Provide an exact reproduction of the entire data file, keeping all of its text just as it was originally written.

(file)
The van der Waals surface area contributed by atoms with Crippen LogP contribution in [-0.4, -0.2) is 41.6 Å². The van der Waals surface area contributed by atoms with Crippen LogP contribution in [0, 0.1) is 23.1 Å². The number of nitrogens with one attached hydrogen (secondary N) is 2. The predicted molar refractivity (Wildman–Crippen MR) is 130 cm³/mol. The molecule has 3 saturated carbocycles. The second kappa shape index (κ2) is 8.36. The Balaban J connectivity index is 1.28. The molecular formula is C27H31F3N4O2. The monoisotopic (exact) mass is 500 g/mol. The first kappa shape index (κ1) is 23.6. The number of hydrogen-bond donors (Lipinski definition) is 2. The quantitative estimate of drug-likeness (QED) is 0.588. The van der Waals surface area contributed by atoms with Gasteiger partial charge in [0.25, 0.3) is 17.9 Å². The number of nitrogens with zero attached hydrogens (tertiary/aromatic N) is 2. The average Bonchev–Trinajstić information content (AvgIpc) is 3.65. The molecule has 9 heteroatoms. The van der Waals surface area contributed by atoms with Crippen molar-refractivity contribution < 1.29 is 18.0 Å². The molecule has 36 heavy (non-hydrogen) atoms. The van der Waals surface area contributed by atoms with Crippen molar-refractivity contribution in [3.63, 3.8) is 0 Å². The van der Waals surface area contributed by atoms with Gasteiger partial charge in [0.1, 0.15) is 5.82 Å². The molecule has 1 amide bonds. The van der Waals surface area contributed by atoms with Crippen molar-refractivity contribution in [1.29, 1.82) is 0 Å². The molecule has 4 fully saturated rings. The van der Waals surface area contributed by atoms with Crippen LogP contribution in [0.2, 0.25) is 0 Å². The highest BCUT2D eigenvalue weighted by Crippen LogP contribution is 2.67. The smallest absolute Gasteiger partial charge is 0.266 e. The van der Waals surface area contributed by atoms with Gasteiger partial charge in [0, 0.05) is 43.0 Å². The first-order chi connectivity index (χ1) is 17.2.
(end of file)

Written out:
The van der Waals surface area contributed by atoms with Crippen LogP contribution in [-0.4, -0.2) is 41.6 Å². The van der Waals surface area contributed by atoms with Crippen LogP contribution in [0, 0.1) is 23.1 Å². The number of nitrogens with one attached hydrogen (secondary N) is 2. The predicted molar refractivity (Wildman–Crippen MR) is 130 cm³/mol. The molecule has 3 saturated carbocycles. The second kappa shape index (κ2) is 8.36. The Balaban J connectivity index is 1.28. The molecular formula is C27H31F3N4O2. The monoisotopic (exact) mass is 500 g/mol. The first kappa shape index (κ1) is 23.6. The number of hydrogen-bond donors (Lipinski definition) is 2. The quantitative estimate of drug-likeness (QED) is 0.588. The van der Waals surface area contributed by atoms with Gasteiger partial charge in [0.25, 0.3) is 17.9 Å². The number of nitrogens with zero attached hydrogens (tertiary/aromatic N) is 2. The average Bonchev–Trinajstić information content (AvgIpc) is 3.65. The molecule has 9 heteroatoms. The van der Waals surface area contributed by atoms with Crippen molar-refractivity contribution < 1.29 is 18.0 Å². The molecule has 36 heavy (non-hydrogen) atoms. The van der Waals surface area contributed by atoms with Crippen molar-refractivity contribution in [3.63, 3.8) is 0 Å². The van der Waals surface area contributed by atoms with Gasteiger partial charge in [0.1, 0.15) is 5.82 Å². The molecule has 1 amide bonds. The van der Waals surface area contributed by atoms with Crippen molar-refractivity contribution in [1.29, 1.82) is 0 Å². The molecule has 4 fully saturated rings. The van der Waals surface area contributed by atoms with Crippen LogP contribution in [0.2, 0.25) is 0 Å². The highest BCUT2D eigenvalue weighted by Crippen LogP contribution is 2.67. The smallest absolute Gasteiger partial charge is 0.266 e. The van der Waals surface area contributed by atoms with Gasteiger partial charge in [0, 0.05) is 43.0 Å². The first-order chi connectivity index (χ1) is 17.2.